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  • Glenn Moncrieff

My Big Dirty Data


Today we lift the hood on data and peer into its murky depths. There we find that clean data is an oxymoron and survey responses should be taken with a healthy dose of skepticism.

George Box, one of the founding fathers of modern statistics, famously said: "All models are wrong but some are useful.” This phrase is extremely apt in the age of big, dirty data. Most data sets are riddled with incorrect or misleading data. The models we build upon these data sets will always be approximations and simplifications of the real world; this does not dilute their value. 

So yes, there is no such thing as perfect data. Similarly, there is no data collection scheme that guarantees perfect measurement, transcription or storage. 

My big dirty data Data is inevitably ‘dirty’ due to a number of reasons. These include:


/incorrect values

/missing entries

/aliasing, (where information about two distinct entities has been merged in error - e.g. when two people have the same name)

/multiple entry (where information about the same entity is split up - e.g. when the name has been spelled differently for the same person)

/bias

/user dishonesty


Does this mean we should discount big data? Absolutely not. If we were to abandon dirty data we would have almost no data left. Rather than discarding ‘dirty data’, we recognise that to avoid making invalid conclusions, we need to first clean the data by finding and correcting errors. 

Computer-executed algorithms are a critical tool in a data analyst’s toolkit; they help us clean ‘dirty data’ by identifying patterns characteristic of incompleteness and inconsistency. You may not realise it, but similar algorithms are at work every time you open up a Google search engine. We’ve all encountered Google’s “did you mean…” which broadens our field of search. Likewise the algorithms which correct misspelt words.  

As data analysts, we recognise that when looking at ‘dirty data’ it’s useful to distinguish between “useful data” and “ less useful data”. The “trick” is to filter out data that is misleading or unnecessary, while retaining data which contains valuable information. 

Not all errors are equal Now on to random and systematic errors and why its important to make a distinction between them. 

Random errors are individual errors that are randomly variable and the reasons behind them are effectively unknown. The good thing about random errors is that they tend to cancel each other out when averaged. Most modern analytics is designed to account for random errors.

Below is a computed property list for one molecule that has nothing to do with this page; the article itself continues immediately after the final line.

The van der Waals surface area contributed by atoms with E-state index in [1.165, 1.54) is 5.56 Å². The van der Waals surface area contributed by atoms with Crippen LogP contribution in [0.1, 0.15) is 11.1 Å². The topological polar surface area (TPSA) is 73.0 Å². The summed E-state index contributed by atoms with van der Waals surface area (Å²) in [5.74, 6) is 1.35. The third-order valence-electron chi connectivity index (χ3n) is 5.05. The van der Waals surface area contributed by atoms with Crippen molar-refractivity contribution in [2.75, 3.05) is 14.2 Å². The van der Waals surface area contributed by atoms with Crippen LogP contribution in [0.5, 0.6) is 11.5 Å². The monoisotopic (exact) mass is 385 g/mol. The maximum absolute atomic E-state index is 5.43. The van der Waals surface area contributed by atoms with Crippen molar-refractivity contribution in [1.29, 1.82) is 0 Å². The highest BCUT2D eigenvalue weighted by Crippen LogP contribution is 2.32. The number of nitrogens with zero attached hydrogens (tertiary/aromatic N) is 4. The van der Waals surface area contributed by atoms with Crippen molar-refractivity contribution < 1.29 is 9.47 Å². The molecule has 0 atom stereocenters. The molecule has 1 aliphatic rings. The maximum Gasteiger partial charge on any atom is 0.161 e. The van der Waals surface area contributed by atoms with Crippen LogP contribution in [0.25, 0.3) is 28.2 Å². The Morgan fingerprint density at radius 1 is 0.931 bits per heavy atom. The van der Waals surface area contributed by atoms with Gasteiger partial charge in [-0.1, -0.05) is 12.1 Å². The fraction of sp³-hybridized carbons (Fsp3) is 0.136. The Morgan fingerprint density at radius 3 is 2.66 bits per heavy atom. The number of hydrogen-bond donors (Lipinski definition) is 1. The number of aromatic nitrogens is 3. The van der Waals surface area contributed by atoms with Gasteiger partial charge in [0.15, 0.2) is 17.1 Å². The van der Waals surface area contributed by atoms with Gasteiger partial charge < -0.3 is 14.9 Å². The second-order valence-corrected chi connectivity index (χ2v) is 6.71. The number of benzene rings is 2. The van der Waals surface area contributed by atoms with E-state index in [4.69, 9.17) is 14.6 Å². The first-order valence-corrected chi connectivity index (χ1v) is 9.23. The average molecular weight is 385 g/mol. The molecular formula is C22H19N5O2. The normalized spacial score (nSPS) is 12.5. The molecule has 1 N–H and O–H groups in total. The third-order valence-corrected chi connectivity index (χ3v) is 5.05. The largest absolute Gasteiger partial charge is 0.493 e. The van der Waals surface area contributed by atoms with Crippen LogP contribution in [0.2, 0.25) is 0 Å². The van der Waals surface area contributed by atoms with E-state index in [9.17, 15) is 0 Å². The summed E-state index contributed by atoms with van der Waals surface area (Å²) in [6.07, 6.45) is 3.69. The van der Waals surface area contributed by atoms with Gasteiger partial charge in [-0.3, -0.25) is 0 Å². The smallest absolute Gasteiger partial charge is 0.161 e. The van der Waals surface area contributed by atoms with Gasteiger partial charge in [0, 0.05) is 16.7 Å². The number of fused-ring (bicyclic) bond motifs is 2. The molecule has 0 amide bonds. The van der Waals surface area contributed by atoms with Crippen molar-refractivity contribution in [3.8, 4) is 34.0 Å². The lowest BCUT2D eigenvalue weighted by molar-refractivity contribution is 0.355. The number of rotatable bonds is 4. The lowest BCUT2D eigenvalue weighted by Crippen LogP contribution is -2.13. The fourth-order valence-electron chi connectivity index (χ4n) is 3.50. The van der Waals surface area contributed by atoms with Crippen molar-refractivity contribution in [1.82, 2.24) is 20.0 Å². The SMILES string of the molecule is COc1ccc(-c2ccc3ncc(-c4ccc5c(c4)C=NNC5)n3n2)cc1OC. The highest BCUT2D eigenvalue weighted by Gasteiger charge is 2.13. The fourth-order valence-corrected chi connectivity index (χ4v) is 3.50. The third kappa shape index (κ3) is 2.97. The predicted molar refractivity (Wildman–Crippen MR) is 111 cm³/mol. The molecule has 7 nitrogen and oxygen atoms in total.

An example would be in making assumptions about a security company’s response time, based on the response times for a particular day. Averaging the response time based on only one day’s operations will probably not provide a true picture of performance. Remember, response times will vary from call-to-call. Calculating an average response time over a longer period, would provide a more accurate picture. The point here is you don’t need better data. You need more data. 

Systematic errors are more difficult to detect and can also lead to wrong conclusions. Here, the challenge is as you collect more data, the errors reinforce one another. Painstaking effort is required to identify the source of systematic error and correct for its bias. 

For example, a telephonic survey of political views may collect responses that are systematically biased if respondents are answering questions on a controversial topic such as, ‘will you vote for Trump?’  Here, additional data collection will not correct this systematic error. Rather, an alternate survey design - such as postal or email - might reduce the propensity for people to give misleading responses. 

By creating communities of like minded people, social media platforms can create ‘echo chambers’ that are themselves ridden with statistical bias.

Start at the beginning The starting point is to ensure that data collection strategies are well-designed. If the data input is biased from the beginning,  there is almost no way of correcting the subsequent errors. Questionnaires and surveys need to be well designed and take human behaviour into account.

Even when your data is clean, problems can be introduced if clean data sources are poorly integrated. Using unique identifiers such as an ID number to link datasets is critical and can help avoid errors.